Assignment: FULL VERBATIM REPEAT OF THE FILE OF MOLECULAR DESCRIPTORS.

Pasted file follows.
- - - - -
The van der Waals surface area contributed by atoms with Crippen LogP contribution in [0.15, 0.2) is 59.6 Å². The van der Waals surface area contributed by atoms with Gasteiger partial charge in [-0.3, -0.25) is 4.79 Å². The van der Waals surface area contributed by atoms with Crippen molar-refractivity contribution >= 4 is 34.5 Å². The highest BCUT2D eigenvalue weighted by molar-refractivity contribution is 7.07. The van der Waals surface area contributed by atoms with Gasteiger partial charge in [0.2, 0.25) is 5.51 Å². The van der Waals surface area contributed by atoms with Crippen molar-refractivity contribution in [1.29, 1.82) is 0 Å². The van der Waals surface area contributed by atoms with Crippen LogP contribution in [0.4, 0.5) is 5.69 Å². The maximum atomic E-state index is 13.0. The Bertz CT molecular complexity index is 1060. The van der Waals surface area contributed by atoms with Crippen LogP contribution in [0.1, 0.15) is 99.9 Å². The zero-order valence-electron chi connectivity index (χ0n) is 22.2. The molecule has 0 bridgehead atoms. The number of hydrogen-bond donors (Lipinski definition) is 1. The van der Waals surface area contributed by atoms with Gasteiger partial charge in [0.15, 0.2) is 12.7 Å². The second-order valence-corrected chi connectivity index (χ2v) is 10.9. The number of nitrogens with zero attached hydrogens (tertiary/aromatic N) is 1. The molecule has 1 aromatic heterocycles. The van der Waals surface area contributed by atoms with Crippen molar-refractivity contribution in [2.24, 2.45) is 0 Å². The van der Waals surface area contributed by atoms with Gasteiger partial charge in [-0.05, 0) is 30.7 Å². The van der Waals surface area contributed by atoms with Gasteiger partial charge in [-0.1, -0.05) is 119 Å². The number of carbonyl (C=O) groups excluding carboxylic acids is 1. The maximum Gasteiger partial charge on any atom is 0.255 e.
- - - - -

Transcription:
The van der Waals surface area contributed by atoms with Crippen LogP contribution in [0.15, 0.2) is 59.6 Å². The van der Waals surface area contributed by atoms with Gasteiger partial charge in [-0.3, -0.25) is 4.79 Å². The van der Waals surface area contributed by atoms with Crippen molar-refractivity contribution >= 4 is 34.5 Å². The highest BCUT2D eigenvalue weighted by molar-refractivity contribution is 7.07. The van der Waals surface area contributed by atoms with Gasteiger partial charge in [0.2, 0.25) is 5.51 Å². The van der Waals surface area contributed by atoms with Crippen molar-refractivity contribution in [1.29, 1.82) is 0 Å². The van der Waals surface area contributed by atoms with Crippen LogP contribution in [0.4, 0.5) is 5.69 Å². The maximum atomic E-state index is 13.0. The Bertz CT molecular complexity index is 1060. The van der Waals surface area contributed by atoms with Crippen LogP contribution in [0.1, 0.15) is 99.9 Å². The zero-order valence-electron chi connectivity index (χ0n) is 22.2. The molecule has 0 bridgehead atoms. The number of hydrogen-bond donors (Lipinski definition) is 1. The van der Waals surface area contributed by atoms with Gasteiger partial charge in [0.15, 0.2) is 12.7 Å². The second-order valence-corrected chi connectivity index (χ2v) is 10.9. The number of nitrogens with zero attached hydrogens (tertiary/aromatic N) is 1. The molecule has 1 aromatic heterocycles. The van der Waals surface area contributed by atoms with Crippen molar-refractivity contribution in [2.24, 2.45) is 0 Å². The van der Waals surface area contributed by atoms with Gasteiger partial charge in [-0.05, 0) is 30.7 Å². The van der Waals surface area contributed by atoms with Gasteiger partial charge in [-0.1, -0.05) is 119 Å². The number of carbonyl (C=O) groups excluding carboxylic acids is 1. The maximum Gasteiger partial charge on any atom is 0.255 e.